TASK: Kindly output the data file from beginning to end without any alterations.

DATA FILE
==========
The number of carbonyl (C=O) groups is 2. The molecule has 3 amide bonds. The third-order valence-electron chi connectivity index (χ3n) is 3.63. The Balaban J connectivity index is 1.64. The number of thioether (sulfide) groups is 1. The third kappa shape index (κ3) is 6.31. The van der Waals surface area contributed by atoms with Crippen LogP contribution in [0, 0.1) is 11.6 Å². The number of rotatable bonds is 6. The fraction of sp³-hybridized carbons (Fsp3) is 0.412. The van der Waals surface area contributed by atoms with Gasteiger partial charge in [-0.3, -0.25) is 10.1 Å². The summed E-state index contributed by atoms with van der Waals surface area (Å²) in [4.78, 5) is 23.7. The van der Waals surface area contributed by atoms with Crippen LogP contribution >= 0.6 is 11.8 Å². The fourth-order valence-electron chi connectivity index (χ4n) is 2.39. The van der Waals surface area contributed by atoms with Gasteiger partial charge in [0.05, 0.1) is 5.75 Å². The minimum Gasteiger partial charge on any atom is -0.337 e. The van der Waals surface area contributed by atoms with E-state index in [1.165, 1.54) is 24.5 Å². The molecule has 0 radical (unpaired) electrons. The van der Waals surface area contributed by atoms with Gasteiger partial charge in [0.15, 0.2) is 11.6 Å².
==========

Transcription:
The number of carbonyl (C=O) groups is 2. The molecule has 3 amide bonds. The third-order valence-electron chi connectivity index (χ3n) is 3.63. The Balaban J connectivity index is 1.64. The number of thioether (sulfide) groups is 1. The third kappa shape index (κ3) is 6.31. The van der Waals surface area contributed by atoms with Crippen LogP contribution in [0, 0.1) is 11.6 Å². The number of rotatable bonds is 6. The fraction of sp³-hybridized carbons (Fsp3) is 0.412. The van der Waals surface area contributed by atoms with Gasteiger partial charge in [-0.3, -0.25) is 10.1 Å². The summed E-state index contributed by atoms with van der Waals surface area (Å²) in [4.78, 5) is 23.7. The van der Waals surface area contributed by atoms with Crippen LogP contribution >= 0.6 is 11.8 Å². The fourth-order valence-electron chi connectivity index (χ4n) is 2.39. The van der Waals surface area contributed by atoms with Gasteiger partial charge in [0.05, 0.1) is 5.75 Å². The minimum Gasteiger partial charge on any atom is -0.337 e. The van der Waals surface area contributed by atoms with E-state index in [1.165, 1.54) is 24.5 Å². The molecule has 0 radical (unpaired) electrons. The van der Waals surface area contributed by atoms with Gasteiger partial charge in [0.15, 0.2) is 11.6 Å².